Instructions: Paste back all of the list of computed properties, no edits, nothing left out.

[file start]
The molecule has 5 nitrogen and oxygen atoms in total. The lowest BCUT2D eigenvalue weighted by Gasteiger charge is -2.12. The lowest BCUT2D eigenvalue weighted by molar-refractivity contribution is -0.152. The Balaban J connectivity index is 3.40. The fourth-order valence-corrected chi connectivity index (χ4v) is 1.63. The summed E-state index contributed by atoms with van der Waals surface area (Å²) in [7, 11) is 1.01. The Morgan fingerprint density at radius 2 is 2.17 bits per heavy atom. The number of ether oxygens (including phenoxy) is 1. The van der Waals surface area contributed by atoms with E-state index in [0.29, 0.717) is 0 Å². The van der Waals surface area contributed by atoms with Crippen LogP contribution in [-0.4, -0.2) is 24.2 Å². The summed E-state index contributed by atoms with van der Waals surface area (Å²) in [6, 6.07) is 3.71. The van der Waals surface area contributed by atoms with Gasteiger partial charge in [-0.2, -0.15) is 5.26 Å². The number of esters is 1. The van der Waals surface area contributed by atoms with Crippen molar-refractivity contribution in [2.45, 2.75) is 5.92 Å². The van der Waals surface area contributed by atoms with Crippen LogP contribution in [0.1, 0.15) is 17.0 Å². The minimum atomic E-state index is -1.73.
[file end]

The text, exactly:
The molecule has 5 nitrogen and oxygen atoms in total. The lowest BCUT2D eigenvalue weighted by Gasteiger charge is -2.12. The lowest BCUT2D eigenvalue weighted by molar-refractivity contribution is -0.152. The Balaban J connectivity index is 3.40. The fourth-order valence-corrected chi connectivity index (χ4v) is 1.63. The summed E-state index contributed by atoms with van der Waals surface area (Å²) in [7, 11) is 1.01. The Morgan fingerprint density at radius 2 is 2.17 bits per heavy atom. The number of ether oxygens (including phenoxy) is 1. The van der Waals surface area contributed by atoms with E-state index in [0.29, 0.717) is 0 Å². The van der Waals surface area contributed by atoms with Crippen LogP contribution in [-0.4, -0.2) is 24.2 Å². The summed E-state index contributed by atoms with van der Waals surface area (Å²) in [6, 6.07) is 3.71. The van der Waals surface area contributed by atoms with Gasteiger partial charge in [-0.2, -0.15) is 5.26 Å². The number of esters is 1. The van der Waals surface area contributed by atoms with Crippen molar-refractivity contribution in [2.45, 2.75) is 5.92 Å². The van der Waals surface area contributed by atoms with Crippen LogP contribution in [0.1, 0.15) is 17.0 Å². The minimum atomic E-state index is -1.73.